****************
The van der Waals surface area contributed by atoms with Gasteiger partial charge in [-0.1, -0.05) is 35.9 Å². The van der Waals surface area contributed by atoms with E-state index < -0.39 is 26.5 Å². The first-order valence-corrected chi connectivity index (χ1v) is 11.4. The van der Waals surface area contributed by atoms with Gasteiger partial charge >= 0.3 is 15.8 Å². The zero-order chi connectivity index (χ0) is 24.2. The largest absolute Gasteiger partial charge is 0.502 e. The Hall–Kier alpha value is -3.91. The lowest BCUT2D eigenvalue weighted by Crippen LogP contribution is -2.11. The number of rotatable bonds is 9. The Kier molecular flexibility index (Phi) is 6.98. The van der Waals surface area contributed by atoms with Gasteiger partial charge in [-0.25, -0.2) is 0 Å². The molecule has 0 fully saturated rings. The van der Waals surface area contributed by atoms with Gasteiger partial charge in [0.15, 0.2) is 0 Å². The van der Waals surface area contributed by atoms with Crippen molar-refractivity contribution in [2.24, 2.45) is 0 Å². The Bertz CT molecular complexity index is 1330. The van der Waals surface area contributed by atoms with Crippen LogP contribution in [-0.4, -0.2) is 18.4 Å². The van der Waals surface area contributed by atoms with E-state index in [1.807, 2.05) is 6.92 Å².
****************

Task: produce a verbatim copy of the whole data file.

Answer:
The van der Waals surface area contributed by atoms with Gasteiger partial charge in [-0.1, -0.05) is 35.9 Å². The van der Waals surface area contributed by atoms with E-state index < -0.39 is 26.5 Å². The first-order valence-corrected chi connectivity index (χ1v) is 11.4. The van der Waals surface area contributed by atoms with Gasteiger partial charge >= 0.3 is 15.8 Å². The zero-order chi connectivity index (χ0) is 24.2. The largest absolute Gasteiger partial charge is 0.502 e. The Hall–Kier alpha value is -3.91. The lowest BCUT2D eigenvalue weighted by Crippen LogP contribution is -2.11. The number of rotatable bonds is 9. The Kier molecular flexibility index (Phi) is 6.98. The van der Waals surface area contributed by atoms with Gasteiger partial charge in [-0.25, -0.2) is 0 Å². The molecule has 0 fully saturated rings. The van der Waals surface area contributed by atoms with Gasteiger partial charge in [0.15, 0.2) is 0 Å². The van der Waals surface area contributed by atoms with Crippen molar-refractivity contribution in [2.24, 2.45) is 0 Å². The Bertz CT molecular complexity index is 1330. The van der Waals surface area contributed by atoms with Crippen LogP contribution in [-0.4, -0.2) is 18.4 Å². The van der Waals surface area contributed by atoms with E-state index in [1.807, 2.05) is 6.92 Å².